Smoking makes hangovers worse


Smoking makes hangovers worse


Smoking and drinking alcohol in excess has many disadvantages, however new research now shows that smoking heavily simultaneously with drinking heavily results in more severe hangover symptoms; findings were published in the Journal of Studies on Alcohol and Drugs.

The study conducted by a team of researchers from Brown University, led by Dr Damaris Rohsenow and Kristina Jackson, examined data from 113 students at a Midwestern University. The researchers controlled for elements which could affect the reliability of their findings, such as whether students reported drug use in the past year.

Dr Damaris Rohsenow said:

"At the same number of drinks, people who smoke more that day are more likely to have a hangover and have more intense hangovers. And smoking itself was linked to an increased risk of hangover compared with not smoking at all. That raises the likelihood that there is some direct effect of tobacco smoking on hangovers."

The college students surveyed were asked to record the number of drinks they consumed, number of cigarettes smoked, as well as their hangover symptoms; including level of tiredness, headache, nausea, and difficulty concentrating.

The investigators also took into account approximated blood alcohol concentration (BAC), allowing for control of differences between males and females, looking at weight and the period of time over which the students drank. Analyses took place on days after drinking that would cause hangover symptoms, and then again on lighter drinking days in order to compare outcomes.

The researchers examined the results and found that smoking more frequently the day before raised the likelihood and intensity of a hangover the following day, but only when combined with a heavy drinking episode. A "heavy drinking episode" means around six cans of beer an hour, or a BAC of 110mg/dl or higher.

The reasons why the two are related is still open to question, although the authors suggest it may have to do with the pharmacological effects of nicotine on the nervous system.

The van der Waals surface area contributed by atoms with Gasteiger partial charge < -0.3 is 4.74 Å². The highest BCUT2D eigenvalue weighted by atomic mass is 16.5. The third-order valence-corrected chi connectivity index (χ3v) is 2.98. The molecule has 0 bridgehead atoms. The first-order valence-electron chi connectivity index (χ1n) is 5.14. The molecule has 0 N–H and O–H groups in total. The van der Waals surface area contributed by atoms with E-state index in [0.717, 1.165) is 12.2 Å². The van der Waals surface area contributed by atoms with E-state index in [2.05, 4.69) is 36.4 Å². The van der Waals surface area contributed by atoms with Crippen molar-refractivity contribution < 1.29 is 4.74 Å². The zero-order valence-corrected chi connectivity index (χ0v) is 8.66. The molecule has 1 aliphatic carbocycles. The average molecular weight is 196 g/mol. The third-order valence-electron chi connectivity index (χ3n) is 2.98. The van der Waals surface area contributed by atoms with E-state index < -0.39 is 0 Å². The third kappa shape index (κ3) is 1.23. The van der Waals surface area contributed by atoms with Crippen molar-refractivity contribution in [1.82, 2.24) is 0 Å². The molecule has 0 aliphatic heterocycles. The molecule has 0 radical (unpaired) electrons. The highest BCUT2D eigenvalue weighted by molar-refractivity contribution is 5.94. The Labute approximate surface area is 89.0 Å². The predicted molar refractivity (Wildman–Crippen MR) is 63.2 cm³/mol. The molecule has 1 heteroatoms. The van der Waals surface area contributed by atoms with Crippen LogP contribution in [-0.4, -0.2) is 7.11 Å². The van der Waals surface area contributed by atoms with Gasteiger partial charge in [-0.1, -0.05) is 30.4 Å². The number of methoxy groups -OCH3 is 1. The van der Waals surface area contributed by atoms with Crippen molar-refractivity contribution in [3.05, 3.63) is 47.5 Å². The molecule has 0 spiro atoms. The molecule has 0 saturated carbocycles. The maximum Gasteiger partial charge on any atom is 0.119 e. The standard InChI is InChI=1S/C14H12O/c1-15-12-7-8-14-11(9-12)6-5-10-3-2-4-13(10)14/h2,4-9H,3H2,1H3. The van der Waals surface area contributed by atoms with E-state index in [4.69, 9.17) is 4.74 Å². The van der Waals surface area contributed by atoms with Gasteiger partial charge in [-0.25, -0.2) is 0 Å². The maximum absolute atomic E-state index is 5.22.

Rohsenow pointed out that other research has stated that nicotine receptors in the brain contribute to our subjective drinking response. Combining smoking and drinking increases dopamine in the brain, a "feel-good" chemical.

Tobacco smoke also creates the chemical acetaldehyde, which formulates in your tissues when you drink alcohol and is the cause of many unpleasant hangover symptoms. Acetaldehyde also increases the risk of developing some cancers.

What Causes a Hangover?

A hangover is made up of signs and symptoms after an episode of excessive drinking. Hangovers can occur at any time of the day, but are more common in the morning after a night of drinking. Physical symptoms normally include:
  • headache
  • nausea or vomiting
  • dizziness
  • sleepiness
  • confusion
  • thirst
Apart from physical symptoms, an individual may also experience:
  • anxiety
  • depression
  • regret
  • shame
  • embarrassment
The severity of a hangover is directly connected to the amount of alcohol an individual drinks and how much sleep he or she has gotten, and according to this new study, whether or not the person smoked a lot of cigarettes.

The hangover symptoms that individuals feel can be caused by:

  • urination (resulting in dehydration)
  • immune system response
  • stomach irritation
  • poor sleep quality
  • drop in blood sugar
  • dilation of blood vessels


Which Alcohol Gives the Worst Hangover? (Video Medical And Professional 2018).

Section Issues On Medicine: Psychiatry